By Jarrod Beachum, PA-C
As we complete our last week of November, I wanted to write a final blog on men’s health. Benjamin Franklin once said, “An ounce of prevention is worth a pound of cure.” With that in mind, I wanted to briefly discuss some common screening guidelines that may help catch potential problems early when they are easier to treat, which has been shown to save lives. The guidelines below come from the United States Preventive Services Task Force. These are just recommendations, so it is up to you and your primary care provider to determine if you would benefit from earlier or later screening based on your own personal history.
- Blood pressure – Have your blood pressure checked at least once every two years if it is below 120/80, or annually if it is between 120/80 and 139/89.
- Colorectal cancer – Men ages 50-75 should be screened. There are a variety of methods for this.
- Diabetes – Get tested if your blood pressure is higher than 135/80 or if you take medication for hypertension.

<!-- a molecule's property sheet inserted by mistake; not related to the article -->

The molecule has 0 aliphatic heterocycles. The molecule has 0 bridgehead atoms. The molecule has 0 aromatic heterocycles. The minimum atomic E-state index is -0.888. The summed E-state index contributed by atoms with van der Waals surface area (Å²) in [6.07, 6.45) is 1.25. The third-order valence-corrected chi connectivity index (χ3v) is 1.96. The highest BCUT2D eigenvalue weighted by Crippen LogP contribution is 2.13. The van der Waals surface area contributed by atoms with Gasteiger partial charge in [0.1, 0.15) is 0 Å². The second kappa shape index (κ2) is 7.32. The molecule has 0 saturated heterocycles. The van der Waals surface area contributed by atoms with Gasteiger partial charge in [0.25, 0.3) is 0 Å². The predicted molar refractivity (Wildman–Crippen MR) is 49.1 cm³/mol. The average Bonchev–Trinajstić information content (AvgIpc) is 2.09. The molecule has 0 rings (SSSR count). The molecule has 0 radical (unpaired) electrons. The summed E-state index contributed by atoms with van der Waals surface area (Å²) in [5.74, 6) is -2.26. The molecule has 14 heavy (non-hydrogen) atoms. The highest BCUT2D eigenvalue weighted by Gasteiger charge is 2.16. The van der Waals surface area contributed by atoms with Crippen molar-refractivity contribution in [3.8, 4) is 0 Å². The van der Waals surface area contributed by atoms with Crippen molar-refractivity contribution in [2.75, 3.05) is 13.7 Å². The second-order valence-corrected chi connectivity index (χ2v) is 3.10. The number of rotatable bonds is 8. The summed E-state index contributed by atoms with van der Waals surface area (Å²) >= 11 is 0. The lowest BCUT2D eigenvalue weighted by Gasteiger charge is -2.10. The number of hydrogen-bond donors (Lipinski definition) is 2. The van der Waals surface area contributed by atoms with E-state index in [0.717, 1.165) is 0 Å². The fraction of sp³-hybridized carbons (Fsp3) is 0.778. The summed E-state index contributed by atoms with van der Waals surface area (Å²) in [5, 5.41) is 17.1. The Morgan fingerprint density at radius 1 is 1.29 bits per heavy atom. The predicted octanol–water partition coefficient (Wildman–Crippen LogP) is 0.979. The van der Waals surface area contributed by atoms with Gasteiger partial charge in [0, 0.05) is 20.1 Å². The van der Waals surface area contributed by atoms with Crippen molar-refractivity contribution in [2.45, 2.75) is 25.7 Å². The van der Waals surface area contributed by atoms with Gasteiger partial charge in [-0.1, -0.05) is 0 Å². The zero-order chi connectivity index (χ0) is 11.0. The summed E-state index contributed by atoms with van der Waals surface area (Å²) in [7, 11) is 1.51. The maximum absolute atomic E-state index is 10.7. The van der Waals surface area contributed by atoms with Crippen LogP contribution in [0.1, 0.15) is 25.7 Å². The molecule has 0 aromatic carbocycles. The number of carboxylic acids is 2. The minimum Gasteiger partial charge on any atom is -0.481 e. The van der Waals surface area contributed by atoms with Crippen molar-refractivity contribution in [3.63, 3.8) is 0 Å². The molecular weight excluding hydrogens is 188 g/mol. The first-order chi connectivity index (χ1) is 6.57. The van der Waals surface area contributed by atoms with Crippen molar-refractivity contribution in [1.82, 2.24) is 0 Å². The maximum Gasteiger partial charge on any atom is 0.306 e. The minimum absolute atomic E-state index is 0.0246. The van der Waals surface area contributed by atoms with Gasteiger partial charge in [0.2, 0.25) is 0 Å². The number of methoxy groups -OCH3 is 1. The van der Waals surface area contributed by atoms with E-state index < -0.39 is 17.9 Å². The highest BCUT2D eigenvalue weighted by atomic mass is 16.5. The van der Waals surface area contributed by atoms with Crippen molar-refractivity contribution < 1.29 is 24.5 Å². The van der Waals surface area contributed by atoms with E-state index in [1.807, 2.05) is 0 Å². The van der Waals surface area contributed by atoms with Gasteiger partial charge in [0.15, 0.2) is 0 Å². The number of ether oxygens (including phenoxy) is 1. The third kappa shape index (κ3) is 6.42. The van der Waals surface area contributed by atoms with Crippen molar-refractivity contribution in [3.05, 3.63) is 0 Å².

- Lipids (total cholesterol, LDL, HDL, and triglycerides) – Starting at age 35, all men should have it checked regularly. If determined to be at higher risk, screening would start as early as 20 years old.
- Lung cancer – If you smoked the equivalent of one pack per day for 30 years and currently smoke OR have quit in the past 15 years, you should be screened annually with low-dose CT if you are between the ages of 55 and 80.
- STI (chlamydia, gonorrhea, syphilis) – Annual testing for all that are sexually active from the first time to age 24 is recommended. After age 25, screening is only recommended for higher-risk individuals, which includes multiple partners, IV drug use, exchanging sex for money, etc.
- HIV/AIDS – Get tested at least once after age 20 or earlier if at high risk for infection.
- Abdominal aortic aneurysm (AAA) – Have a one-time ultrasound of the heart and aorta between ages 65 and 75 if you have ever smoked.
Remember that these are just recommendations, and they change all the time based on research and statistical data. For example, in 2012 the USPSTF recommends no screening for prostate cancer in any men, but in 2018 they revised it to say that for men ages 55 to 69 screening should be an individual choice, discussed with your primary care provider. As always, you can come to 45 Urgent Care and we would be happy to sit down with you and discuss any questions you may have about preventive care. You can go to https://us.movember.com/ for more information about men’s health.
Jarrod Beachum, PA-C